Counter Machine - The Partial Recursive Functions: Building "convenience Instructions" Using Recursion

The Partial Recursive Functions: Building "convenience Instructions" Using Recursion

The example above demonstrates how the first basic instructions { INC, DEC, JZ } can create three more instructions -- unconditional jump J, CLR, CPY. In a sense CPY used both CLR and J plus the base set. If register #3 had had contents initially, the sum of contents of #2 and #3 would have ended up in #3. So to be fully accurate CPY program should have preceded its moves with CLR (1) and CLR (2).

However, we do see that ADD would have been possible, easily. And in fact the following is summary of how the primitive recursive functions such as ADD, MULtiply and EXPonent can come about (see Boolos-Burgess-Jeffrey (2002) p. 45-51).

  • Beginning instruction set: { DEC, INC, JZ, H }
  • Define unconditional "Jump J (z)" in terms of JZ ( r0, z ) given that r0 contains 0.
{ J, DEC, INC, JZ, H }
  • Define "CLeaR ( r ) in terms of the above:
{ CLR, J, DEC, INC, JZ, H }
  • Define "CoPY ( rj, rk )" while preserving contents of rj in terms of the above:
{ CPY, CLR, J, DEC, INC, JZ, H }
The above is the instruction set of Shepherdson-Sturgis (1963).
  • Define "ADD ( rj, rk, ri )", (perhaps preserving the contents of rj, and rk ), by use of the above:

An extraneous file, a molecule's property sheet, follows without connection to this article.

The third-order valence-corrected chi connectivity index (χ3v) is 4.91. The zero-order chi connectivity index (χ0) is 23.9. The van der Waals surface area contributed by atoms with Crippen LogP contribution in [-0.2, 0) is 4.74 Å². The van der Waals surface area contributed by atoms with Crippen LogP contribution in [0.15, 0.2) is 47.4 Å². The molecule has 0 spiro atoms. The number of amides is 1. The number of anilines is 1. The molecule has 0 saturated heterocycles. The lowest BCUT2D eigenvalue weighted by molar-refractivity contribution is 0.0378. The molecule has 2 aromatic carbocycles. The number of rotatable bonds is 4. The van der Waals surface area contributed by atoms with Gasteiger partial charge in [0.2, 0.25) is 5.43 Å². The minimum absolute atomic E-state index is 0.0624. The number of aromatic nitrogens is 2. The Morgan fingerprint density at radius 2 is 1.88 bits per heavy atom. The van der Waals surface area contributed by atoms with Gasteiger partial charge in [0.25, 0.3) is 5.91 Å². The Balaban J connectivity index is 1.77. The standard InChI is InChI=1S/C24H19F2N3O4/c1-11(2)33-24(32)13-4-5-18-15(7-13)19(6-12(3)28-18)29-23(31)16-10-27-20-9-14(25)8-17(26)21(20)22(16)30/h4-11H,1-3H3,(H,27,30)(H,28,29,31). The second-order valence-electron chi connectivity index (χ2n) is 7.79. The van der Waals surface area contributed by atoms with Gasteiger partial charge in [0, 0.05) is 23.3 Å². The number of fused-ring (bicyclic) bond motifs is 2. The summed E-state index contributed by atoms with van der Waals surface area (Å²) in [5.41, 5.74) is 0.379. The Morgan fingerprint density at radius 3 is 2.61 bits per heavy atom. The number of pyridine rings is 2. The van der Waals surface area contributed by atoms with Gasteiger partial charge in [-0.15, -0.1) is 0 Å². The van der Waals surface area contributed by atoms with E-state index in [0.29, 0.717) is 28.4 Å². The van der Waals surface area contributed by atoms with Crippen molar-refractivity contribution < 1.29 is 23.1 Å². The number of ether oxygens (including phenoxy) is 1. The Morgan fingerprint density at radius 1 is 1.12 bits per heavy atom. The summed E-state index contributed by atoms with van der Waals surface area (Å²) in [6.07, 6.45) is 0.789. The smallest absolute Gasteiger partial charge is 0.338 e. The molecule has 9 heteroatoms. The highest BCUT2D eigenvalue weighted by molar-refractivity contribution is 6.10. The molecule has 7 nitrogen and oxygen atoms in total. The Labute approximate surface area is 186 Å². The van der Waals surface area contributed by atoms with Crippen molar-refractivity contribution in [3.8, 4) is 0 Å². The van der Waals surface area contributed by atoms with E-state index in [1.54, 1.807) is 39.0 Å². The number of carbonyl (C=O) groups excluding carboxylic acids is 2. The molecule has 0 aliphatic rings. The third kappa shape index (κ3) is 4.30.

• Define " MULtiply ( rj, rk, ri )" (MUL) (perhaps preserving the contents of r1 r2), in terms of the above:
  • Define "EXPonential ( rj, rk, ri )" (EXP) (perhaps preserving the contents of rj, rk ) in terms of the above,

In general, we can build any partial- or total- primitive recursive function that we wish, by using the same methods. Indeed Minsky (1967), Shepherdson-Sturgis (1963) and Boolos-Burgess-Jeffrey (2002) give demonstrations of how to form the five primitive recursive function "operators" (1-5 below) from the base set (1).

But what about full Turing equivalence? We need to add the sixth operator -- the μ operator -- to obtain the full equivalence, capable of creating the total- and partial- recursive functions:

  1. Zero function (or constant function)
  2. Successor function
  3. Identity function
  4. Composition function
  5. Primitive recursion (induction)
  6. μ operator (unbounded search operator)

The authors show that this is done easily within any of the available base sets (1, 2, or 3) (an example can be found at μ operator ). However, the reader needs to be cautioned that, even though the μ operator is easily created by the base instruction set doesn't mean that an arbitrary partial recursive function can be easily created with a base model -- Turing equivalence and partial recursive functions imply an unbounded μ operator, one that can scurry to the ends of the register chain ad infinitum searching for its goal. The problem is: registers must be called out explicily by number/name e.g. INC (47,528) and DEC (39,347) and this will exhaust the finite state machine's TABLE of instructions. No matter how "big" the finite state machine is, we can find a function that uses a "bigger" number of registers.

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